Annamaria Cofano, Daniele Scarpi December 7, 2020


This case focuses on a large retailer for consumer electronics selling mostly of- fline before the COVID-19 Pandemic. Then, the crisis forced stores to open for a limited number of hours and implement measures to avoid crowding. Further- more, consumers feared contagion. As a result, online sales surged for nearly all retailers. For Unieuro, the balance shifted from 10% sold online, and 90% offline to 50%-50%. Several employees were shifted to follow online orders. The case starts around the end of the first lockdown due to the COVID-19 Pandemic. Now that Unieuro has successfully managed the Pandemic, buy quickly moving online, it becomes clear that the current 50-50 balance is hard to be maintained. There are two main options to be discussed here: to decrease the share of online sales, forfaiting in part the gains made during the Pandemic but leveraging on the of- fline stores, where Unieuro is strong in up-selling and customer assistance. Or to somewhat increase the online sales, leveraging on the better customer informa- tion provided by the analytics (see Table TN.2), on the lower managing costs of the website, and the growing trend of e-commerce. What is interesting is that no option is a win-win because both channels have mixed advantages and disadvantages here, and they seem to target different customer segments. The latter part of the case reports some of the performance metrics of Unieuro online and reports on consumers’ perceptions. This is an interesting case about topical retailing issues faced by companies such as Unieuro and Bestbuy, which opens up opportunities for students to focus on ever-green questions: (i) how to define the right balance between online and offline sales? (ii) what role to give to the offline stores: leading or ancillary? (iii) what shopping experience do the offline stores and the website offer? (iv)what actions to put in place, concretely?

Target for Teaching

  • Retail Management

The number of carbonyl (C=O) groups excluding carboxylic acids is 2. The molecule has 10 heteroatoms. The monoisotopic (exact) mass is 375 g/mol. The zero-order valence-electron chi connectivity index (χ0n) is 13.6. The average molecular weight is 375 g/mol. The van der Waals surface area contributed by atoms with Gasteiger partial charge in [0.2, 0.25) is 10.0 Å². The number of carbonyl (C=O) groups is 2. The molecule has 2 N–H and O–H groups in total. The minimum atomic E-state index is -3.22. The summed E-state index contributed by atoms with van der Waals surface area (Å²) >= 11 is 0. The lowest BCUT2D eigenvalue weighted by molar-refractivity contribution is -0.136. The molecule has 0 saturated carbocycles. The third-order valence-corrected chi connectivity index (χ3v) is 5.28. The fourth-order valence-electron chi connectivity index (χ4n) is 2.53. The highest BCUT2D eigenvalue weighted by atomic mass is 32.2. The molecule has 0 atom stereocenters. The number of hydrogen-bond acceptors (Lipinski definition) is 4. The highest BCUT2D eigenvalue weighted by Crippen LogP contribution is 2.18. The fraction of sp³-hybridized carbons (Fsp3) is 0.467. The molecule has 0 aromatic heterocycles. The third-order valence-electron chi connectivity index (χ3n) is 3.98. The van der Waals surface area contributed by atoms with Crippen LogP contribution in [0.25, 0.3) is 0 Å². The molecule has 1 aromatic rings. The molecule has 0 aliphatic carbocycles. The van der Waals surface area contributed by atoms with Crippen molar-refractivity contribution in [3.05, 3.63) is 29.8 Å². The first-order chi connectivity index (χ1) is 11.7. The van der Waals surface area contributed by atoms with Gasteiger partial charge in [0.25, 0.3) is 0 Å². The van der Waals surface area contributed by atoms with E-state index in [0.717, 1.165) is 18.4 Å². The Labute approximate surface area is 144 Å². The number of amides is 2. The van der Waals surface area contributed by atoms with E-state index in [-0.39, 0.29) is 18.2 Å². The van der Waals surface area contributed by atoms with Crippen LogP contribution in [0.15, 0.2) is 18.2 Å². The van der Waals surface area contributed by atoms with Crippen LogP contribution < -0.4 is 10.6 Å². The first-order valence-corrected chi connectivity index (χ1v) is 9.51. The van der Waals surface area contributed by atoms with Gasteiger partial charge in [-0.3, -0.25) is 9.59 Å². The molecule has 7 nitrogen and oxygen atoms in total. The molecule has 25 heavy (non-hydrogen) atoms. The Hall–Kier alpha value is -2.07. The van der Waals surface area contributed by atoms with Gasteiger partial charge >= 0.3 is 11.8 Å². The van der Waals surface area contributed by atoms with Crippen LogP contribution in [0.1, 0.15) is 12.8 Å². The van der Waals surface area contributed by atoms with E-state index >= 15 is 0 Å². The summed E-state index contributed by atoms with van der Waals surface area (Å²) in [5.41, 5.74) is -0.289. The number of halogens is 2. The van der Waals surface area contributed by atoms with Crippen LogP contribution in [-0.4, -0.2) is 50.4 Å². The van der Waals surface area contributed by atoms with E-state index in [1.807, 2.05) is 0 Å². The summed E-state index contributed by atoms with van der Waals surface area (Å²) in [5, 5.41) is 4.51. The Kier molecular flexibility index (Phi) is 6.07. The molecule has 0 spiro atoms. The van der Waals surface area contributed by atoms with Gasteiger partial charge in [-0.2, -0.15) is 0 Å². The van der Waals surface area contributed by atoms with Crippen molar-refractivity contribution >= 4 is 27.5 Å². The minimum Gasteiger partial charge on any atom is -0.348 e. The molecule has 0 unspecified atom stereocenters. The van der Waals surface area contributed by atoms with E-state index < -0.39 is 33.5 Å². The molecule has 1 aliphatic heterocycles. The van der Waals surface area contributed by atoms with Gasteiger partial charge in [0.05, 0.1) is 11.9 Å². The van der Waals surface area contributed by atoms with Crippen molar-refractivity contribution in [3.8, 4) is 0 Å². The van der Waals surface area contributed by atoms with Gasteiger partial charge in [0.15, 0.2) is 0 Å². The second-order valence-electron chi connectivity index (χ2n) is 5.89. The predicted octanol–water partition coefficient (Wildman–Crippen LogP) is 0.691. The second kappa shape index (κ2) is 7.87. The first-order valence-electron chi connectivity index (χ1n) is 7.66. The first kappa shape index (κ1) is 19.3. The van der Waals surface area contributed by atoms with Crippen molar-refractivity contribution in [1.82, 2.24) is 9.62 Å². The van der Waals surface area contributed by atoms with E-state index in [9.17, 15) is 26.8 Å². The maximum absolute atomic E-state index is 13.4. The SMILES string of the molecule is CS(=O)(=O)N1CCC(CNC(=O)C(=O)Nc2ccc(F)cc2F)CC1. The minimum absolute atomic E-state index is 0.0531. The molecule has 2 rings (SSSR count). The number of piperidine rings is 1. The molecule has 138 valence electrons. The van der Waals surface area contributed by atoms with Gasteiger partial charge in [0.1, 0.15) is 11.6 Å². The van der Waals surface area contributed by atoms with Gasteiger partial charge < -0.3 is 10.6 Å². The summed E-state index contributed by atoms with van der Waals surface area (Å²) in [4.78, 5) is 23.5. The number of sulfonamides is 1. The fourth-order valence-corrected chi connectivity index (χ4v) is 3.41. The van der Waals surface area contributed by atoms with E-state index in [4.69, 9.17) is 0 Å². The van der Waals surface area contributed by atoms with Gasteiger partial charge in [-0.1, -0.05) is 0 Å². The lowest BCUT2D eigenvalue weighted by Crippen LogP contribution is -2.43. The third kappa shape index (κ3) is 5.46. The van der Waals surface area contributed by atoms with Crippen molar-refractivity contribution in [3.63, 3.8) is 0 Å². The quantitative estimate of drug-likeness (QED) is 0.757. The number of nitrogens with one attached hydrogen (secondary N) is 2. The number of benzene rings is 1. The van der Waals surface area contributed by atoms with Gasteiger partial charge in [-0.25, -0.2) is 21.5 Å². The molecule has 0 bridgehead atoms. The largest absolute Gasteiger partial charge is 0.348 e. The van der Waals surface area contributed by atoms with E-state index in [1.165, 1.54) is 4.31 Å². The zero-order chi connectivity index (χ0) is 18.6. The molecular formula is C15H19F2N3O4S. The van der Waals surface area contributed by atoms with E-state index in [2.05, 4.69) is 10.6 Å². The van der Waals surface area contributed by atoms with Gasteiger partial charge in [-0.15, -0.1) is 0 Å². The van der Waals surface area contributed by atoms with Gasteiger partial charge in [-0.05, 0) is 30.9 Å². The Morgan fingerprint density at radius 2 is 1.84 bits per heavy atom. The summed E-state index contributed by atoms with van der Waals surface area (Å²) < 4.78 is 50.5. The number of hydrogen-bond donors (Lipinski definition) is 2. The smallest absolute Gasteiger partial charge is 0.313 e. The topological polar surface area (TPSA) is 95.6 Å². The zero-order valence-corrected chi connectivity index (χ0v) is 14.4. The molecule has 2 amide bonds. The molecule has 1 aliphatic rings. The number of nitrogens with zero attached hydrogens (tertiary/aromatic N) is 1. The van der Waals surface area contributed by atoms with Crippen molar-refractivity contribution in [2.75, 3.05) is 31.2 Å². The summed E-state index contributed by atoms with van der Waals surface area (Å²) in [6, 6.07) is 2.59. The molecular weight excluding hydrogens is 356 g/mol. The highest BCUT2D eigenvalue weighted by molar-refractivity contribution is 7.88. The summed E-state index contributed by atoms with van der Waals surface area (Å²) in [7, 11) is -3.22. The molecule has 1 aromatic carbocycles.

• Consumer shopping experience
  • Digital Marketing
  • E-Commerce

Target audience and Issues

This case was developed with an MBA audience in mind, specifically for a course on retailing or digital marketing, where it is possible to reach an advanced level of discussion related to the above objectives on performance metrics and what should be done next. In a more general MBA marketing course (e.g., a core or “fundamentals” course), the case would be suitable for a retailing session, consumer shopping experience, or digital marketing. It could also be used in an undergraduate marketing course. Executive and senior practitioners would find this to be an interesting case. It could be useful as an introduction to markets where e-commerce is less common. For example, it could serve in an executive education program as the impetus for discussing how online sales are changing and what the future holds for retail. More traditional cultural contexts might refuse the newest technologies (artificial intelligence, smart mirrors, beacons, etc.). It could also be useful as an example of a large retailer that suddenly faces external pressure to “re-invent” itself.

Teaching objectives

Several teaching objectives can be focused on when using this case in the classro- om, depending on the course’s nature and the key learning points the instructor wants to convey. The following potential angles could be taken, either on their own or in combination:

  • Explore how offline and online distribution channels can be integrated to create an omnichannel -or at least a multichannel- retailing company and how offline stores can be used to strengthen e-commerce. Focus on actions to make offline and online stores from the same company allied, rather than
  • Discuss what balance between offline and online sales a retailer should achieve. Discuss how the two channels could offer a different customer experience, the- refore targeting consumers with different needs and wants, and how they could help up-selling and cross-selling.
  • Discuss what constitutes a “good” e-commerce site and a “good” shopping experience and how consumers could be targeted. Focus on actions to make the average online ticket.
  • Consider after-sales issues: how to maintain consumer trust over time, and what to do.
This abstract is based on
Unieuro: Retail Management in a Global Crisis | Case Study: Reference no. 520-0152-1 | Teaching Note: Reference no. 520-0152-8